To maintain in the hearts of our fellowmen this sovereign claim of the Word of God on their implicit confidence and submission, is to preserve to them that which many martyrs died to purchase for them; that which the best of ancient sages would have given all the world to purchase for themselves. For, the Bible, without confidence in the Bible, would be a questionable acquisition. By many who possess the Bible now, when all can obtain it for a price which the poorest laborer can spare from the wages of a day, it is [6/7] neglected in practice, and sometimes contemned in word; and for us it is a great and most necessary task, to exalt its honor, and assert its dominion. It is not enough that it be made accessible, or even read, or even committed to memory. It is not even enough that it be opened and explained and applied. All will avail but little, if that deep and unquestioning reverence be wanting, which sees in the word of God, a record infinitely interesting and instantly conclusive. Such a spirit at once prevents those daring heresies, which contradict the plainest Scriptures, and which are only sustained by a laborious process of perversion, conscious at first, perhaps unconscious at last. It shrinks from that indifference towards the honor and the truth of God, which looks on all religious opinions with a preposterous and profane impartiality. It forbids that scarcely less indifferent assertion, that the Scriptures cannot be understood without such a guidance as may spare the inquirer all labor and all responsibility. It rebukes the ignorant presumption, which, snatching here and there a passage, and careless of its real import, weaves for itself its own favorite delusion. It repulses the suggestion of a deeper sense, running through all at the pleasure of the interpreter, and holding the obvious and natural sense in powerless subordination. A true, profound, adoring reverence for the Scriptures, is a shield against every error that can endanger the simplest; and without this shield, the wisest are not secure.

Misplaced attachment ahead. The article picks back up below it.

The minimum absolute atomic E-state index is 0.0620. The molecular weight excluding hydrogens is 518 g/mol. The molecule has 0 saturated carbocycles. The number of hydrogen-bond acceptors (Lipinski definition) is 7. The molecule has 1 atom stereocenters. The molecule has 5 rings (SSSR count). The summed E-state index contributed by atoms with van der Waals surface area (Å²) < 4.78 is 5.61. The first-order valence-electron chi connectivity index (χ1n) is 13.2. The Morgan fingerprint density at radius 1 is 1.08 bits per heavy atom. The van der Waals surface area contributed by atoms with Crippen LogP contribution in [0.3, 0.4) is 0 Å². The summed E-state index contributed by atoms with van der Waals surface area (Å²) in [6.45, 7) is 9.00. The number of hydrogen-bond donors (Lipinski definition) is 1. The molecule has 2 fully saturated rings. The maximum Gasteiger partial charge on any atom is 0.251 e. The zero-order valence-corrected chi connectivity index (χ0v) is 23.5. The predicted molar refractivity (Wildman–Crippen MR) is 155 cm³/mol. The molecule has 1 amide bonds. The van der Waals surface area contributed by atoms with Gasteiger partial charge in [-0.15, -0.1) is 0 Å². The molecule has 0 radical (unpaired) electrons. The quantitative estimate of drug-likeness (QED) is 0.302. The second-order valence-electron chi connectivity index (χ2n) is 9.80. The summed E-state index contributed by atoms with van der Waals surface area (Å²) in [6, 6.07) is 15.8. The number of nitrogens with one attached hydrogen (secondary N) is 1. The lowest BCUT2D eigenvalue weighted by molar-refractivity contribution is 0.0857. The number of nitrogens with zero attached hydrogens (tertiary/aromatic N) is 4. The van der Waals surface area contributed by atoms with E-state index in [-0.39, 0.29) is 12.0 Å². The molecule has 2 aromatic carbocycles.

Such sentiments the ministers of the word must nourish by displaying it in its majesty, its fulness and its tenderness, as the source of all divine knowledge and all heavenly hope. They must not be content with placing its phrases at the head of their discourses, or adding them to the flow of their periods. From the Scripture they must derive and prove and reinforce their doctrine; from the Scripture, comprehensively surveyed, diligently studied, and out of its own treasures copiously elucidated. It must be to us what it was to Chrysostom and Augustin; what it was to the writers of the homilies; what it was to such preachers as Taylor, or Beveridge, or Doddridge, or Horne, or that wise and pure man who once presided over our church in all eastern [7/8] New England. It must be the very soil from which our discourses shall gather the abundant food which they are to dispense, and even the flowers and foliage, with which the fruit may be wreathed and crowned; for, even the eloquence of the pulpit should be the eloquence of the' Scripture: the eloquence, not so much of scriptural expression merely, as of scriptural thought, scriptural illustration, a scriptural spirit and scriptural richness and energy. Such preachers may very probably attract little applause; but none will win so much respect; none will so move the heart; none will retain their influence so long; none will be so much sought by the awakened and the serious; and none, be sure, my dear brethren, none will so enjoy the testimony of their own conscience, that their speech and their preaching have not been with enticing words of man's wisdom, but in demonstration of the Spirit. This is reward enough, till they stand before the Son of Palan, and see the harvest of souls.